« on: March 24, 2013, 05:10:38 PM »
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Sorry it's confusing but the camera model that shows up beneath our names has nothing to do with what we own. I own a 5DII and a micro 4/3 camera. Before that I had an old Rebel (XS).
The standard deviation and the "tolerance range" in number of AFMA units are not fixed quantities -- variability of the AF will depend on things like subject distance, and available lighting (either ambient or flash/ AF assist). Then the range for which an object appears to be in focus could be 2 or 3 or 5 standard deviations depending on depth of field.
Roger at Lens Rentals had some tests where he looked at the variability of autofocus of some different bodies (including the 5DIII) with some different lenses. My recollection was that with many tested lenses, phase detection on the 5DIII is more consistent than older bodies. Contrast detect (used in live view and on mirrorless bodies) is more accurate but slower. I'd suggest searching lensrentals for the article if you are intersted, it was a good read.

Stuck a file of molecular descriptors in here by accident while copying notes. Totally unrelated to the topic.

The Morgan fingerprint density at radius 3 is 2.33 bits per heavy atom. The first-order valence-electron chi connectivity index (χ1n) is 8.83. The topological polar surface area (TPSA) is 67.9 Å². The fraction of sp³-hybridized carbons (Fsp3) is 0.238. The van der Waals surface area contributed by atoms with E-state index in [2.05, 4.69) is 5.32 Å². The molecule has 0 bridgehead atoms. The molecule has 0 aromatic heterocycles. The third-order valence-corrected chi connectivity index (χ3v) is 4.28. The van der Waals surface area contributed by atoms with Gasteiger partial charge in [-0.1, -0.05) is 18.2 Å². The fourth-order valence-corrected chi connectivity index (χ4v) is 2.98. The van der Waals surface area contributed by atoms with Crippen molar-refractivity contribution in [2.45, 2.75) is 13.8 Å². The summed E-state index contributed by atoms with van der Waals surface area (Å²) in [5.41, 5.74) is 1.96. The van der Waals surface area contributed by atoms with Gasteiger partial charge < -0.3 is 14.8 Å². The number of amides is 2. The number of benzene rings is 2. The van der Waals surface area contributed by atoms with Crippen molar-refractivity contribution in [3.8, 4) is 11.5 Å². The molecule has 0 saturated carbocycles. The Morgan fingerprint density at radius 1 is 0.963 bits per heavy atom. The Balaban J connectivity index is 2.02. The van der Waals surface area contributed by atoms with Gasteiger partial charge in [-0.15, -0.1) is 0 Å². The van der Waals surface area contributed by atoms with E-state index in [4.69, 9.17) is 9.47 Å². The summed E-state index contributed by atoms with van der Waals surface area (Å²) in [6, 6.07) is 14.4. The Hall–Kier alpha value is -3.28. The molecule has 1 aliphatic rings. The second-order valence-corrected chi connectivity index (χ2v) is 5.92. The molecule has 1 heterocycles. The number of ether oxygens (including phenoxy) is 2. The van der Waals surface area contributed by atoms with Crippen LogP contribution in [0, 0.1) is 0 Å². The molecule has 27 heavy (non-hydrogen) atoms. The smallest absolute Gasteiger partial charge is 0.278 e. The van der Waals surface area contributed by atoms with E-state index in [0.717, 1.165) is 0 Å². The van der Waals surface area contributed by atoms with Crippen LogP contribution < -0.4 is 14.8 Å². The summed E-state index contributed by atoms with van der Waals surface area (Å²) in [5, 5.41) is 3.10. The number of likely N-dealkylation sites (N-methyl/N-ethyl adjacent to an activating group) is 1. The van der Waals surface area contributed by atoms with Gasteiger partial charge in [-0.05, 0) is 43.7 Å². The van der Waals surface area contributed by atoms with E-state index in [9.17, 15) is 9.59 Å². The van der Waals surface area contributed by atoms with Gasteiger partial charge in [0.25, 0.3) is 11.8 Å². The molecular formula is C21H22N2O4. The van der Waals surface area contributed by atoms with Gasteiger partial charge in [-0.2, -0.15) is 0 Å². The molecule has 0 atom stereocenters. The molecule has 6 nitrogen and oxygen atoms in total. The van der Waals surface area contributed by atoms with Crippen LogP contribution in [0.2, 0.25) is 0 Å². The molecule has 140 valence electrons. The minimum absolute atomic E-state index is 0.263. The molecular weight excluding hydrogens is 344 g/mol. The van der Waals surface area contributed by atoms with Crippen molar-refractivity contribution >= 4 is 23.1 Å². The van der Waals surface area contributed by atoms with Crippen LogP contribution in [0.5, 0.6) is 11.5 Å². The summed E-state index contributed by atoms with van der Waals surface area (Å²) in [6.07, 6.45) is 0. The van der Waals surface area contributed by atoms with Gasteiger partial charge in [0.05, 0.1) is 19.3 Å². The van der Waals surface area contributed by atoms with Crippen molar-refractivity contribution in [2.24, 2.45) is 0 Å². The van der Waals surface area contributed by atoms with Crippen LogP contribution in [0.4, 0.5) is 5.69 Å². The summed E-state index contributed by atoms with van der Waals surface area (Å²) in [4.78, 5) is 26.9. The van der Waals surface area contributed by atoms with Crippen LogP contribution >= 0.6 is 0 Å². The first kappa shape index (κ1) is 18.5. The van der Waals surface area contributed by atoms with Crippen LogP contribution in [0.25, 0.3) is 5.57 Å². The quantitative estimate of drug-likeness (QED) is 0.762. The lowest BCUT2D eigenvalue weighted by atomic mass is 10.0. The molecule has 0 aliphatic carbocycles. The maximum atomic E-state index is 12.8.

I don't think it's really necessary on Rebels since the focusing on them tends to be inconsistent anyway (at least that was the case with my old T2i). AFMA wouldn't fix that.
I wouldn't say pointless. I had a zoom that on my 7D needed +3 at the wide end and +7 at the long end. Leaving it at zero wouldn't be optimal, obviously. Generally, the DoF will be shallower at the long end. In that case, +6 was the compromise value.
Having the two settings is nice, though. The most recent zoom I tested on my 1D X needs 0 at the wide end and +5 at the long end. But I can imagine that sometimes two settings wouldn't be enough. The camera does a simple linear regression with focal length between the W and T values. For that lens, the two intermediate focal lengths I tested had AFMA values that fall right on that line. If they hadn't, the lens would have gone back.